In Scotland, we love our chocolate.
Whether it’s a Mars bar, a Dairy Milk, a Kit Kat, or even a locally made bar by a smaller artisan producer, we adore it. I can only think of one chocolate product that I haven’t liked – chocolate crisps, released by Tudor back in 1992 (it was a trial – and it didn’t catch on).
To celebrate this affection for confection, Jenny McLay, an Edinburgh-born entrepreneur and chocolate aficionado, has opened The Chocolatarium in the Capital’s Old Town.
Scottish Field were invited along to the only visitor experience of its kind in Scotland, which is completely dedicated to telling the story of chocolate.
Located just off the Royal Mile on Cranston Street, The Chocolatarium comprises a ‘Tour of Chocolate’ which takes visitors on a fascinating journey; covering the history of chocolate, how it’s made, and, of course, a tasting session.
Jenny said: ‘I first saw cacao trees while living in Ecuador over a decade ago and I’ve been fascinated by the story of chocolate ever since. I wanted to bring the best of all the chocolate museums and tours in Europe and South America to Edinburgh, so locals as well as tourists can experience the magic of chocolate-making for themselves here in Scotland.
‘We want visitors to get a real sense of the whole chocolate experience, like seeing and touching a real cacao fruit, smelling the roasting beans, making their own personalised bar, and of course, tasting a wonderful range of exclusive, craft chocolates along the way.’
Our small group was welcomed to the Chocolatarium by Aneke, our tour guide. We took part in a quiz about world chocolate consumption, and, best of all, our visit started with a warm chocolate sample. We moved on and were given the chance to not only see a real dried cacao pod, but also a feel a fresh one, which had been cut open.
We learned in an informative but relaxed and fun way about the chocolate journey, from growing on farms, how farmers can make money from their cacao (and how they are exploited), and its journey across the seas, and into the chocolate bars we buy in shops.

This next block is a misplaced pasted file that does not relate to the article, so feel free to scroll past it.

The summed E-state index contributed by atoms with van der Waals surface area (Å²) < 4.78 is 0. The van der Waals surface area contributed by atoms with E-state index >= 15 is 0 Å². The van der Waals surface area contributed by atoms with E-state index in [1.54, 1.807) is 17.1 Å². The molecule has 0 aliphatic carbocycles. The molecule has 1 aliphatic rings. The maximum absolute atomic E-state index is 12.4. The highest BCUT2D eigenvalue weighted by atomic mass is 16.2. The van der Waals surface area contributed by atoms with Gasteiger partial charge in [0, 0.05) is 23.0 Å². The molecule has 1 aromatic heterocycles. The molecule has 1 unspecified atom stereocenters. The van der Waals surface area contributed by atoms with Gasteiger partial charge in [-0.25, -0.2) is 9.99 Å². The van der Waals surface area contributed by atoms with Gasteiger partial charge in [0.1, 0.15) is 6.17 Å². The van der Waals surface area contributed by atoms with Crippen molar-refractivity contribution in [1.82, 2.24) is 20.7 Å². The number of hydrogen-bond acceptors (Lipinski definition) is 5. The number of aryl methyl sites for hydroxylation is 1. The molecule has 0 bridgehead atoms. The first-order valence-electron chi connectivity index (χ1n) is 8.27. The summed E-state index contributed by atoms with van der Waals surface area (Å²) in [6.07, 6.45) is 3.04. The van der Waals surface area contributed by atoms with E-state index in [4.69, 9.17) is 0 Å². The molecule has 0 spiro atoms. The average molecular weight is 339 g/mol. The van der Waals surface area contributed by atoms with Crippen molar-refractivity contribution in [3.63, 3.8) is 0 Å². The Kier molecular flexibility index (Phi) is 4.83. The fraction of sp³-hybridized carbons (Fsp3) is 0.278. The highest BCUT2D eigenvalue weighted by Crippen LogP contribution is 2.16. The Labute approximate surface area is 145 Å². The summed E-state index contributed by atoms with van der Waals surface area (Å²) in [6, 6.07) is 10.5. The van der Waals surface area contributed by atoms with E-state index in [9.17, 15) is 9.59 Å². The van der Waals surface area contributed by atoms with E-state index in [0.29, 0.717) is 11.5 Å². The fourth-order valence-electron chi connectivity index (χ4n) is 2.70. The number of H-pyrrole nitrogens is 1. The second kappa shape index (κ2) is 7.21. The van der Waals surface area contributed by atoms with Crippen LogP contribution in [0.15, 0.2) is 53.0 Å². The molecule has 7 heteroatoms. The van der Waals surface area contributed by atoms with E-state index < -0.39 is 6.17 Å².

Our group continued on its journey with the cocoa pods, as we saw them shelled, and how the outer shell can be used. We watched as the beans were crushed and made into a fine powder, and how cocoa butter is created. Aneke explained how the addition of milk powder is needed, rather than milk, to bring the cocoa to life. We were able to sample chocolate that had been tempered over two lengths of time, and the difference in texture between the two.
And then, at last, we were able to make our own chocolate bar. There were plenty of fillings to choose from, to put in our bar, and I chose to go with cranberries, cookie pieces and a dusting of cranberry – what’s not to like?
The greatest chocolate bar in the world was then taken away to cool, and we moved out of the chocolate lab, into a tasting room. Here, Aneke invited my colleague, Morag, to join her, to prepare the drink that the Aztec rulers once drank – chocolate, chilli, honey and vanilla, and mixed with water. It may have been primitive, but it still tasted good.
As we were sat, we had a wooden board beside us, containing four fragments of chocolate. Aneke invited us to savour each piece, by smelling it, breaking it beside our ears, then placing it on our tongue and letting it melt. We did this each time, with four different chocolates. We were then invited to sample four more chocolates from a fine selection in the room, from all over the world.
We had the chance to sample a whole array of craft chocolates, half of which originate from Scotland, through to Raise Trade chocolates from Columbia and Madagascar. There’s everything from camel milk chocolate, haggis, gin and tonic, super-strong chilli through to good old-fashioned favourites like milk, mint, and salted caramel chocolate There were plenty of vegan and milk-free options too.
Our tasting complete, we entered the retail area, where we were like children in an, erm, sweet shop. The fine selection from the tasting room were there in full for us to choose from. I picked up a haggis and dark chocolate option, and another more creamy white chocolate to take back to the Scottish Field team, with Morag opting for a salted bar.
Jenny added: ‘As a city, Edinburgh will now join the likes of Hamburg, Brussels and Barcelona which can boast having a visitor attraction dedicated purely to the world’s favourite treat – chocolate. And with us Scots being renowned for having a sweet tooth and the UK being the third biggest chocolate-consuming country in the world, we hope The Chocolatarium proves a very popular place.
‘Scotland has got a brilliant range of chocolate makers that many people won’t have heard about yet. Therefore, we also want to shine a light on the innovation coming out of the Scottish craft chocolate industry.’
We had a fantastic visit – we were smiling all the way round, and Aneke’s love of chocolate came shining through. It was a fascinating trip, educational, informative and fun – and it’s ideal for the whole family. I know my daughter would love it…
Tickets for the Tour of Chocolate are £16 for adults and £12 children (minimum age 8) and last one hour and 15 minutes.
The Chocolatarium can be found at 3-5 Cranston Street, EH8 8BE. Book online at www.chocolatarium.co.uk.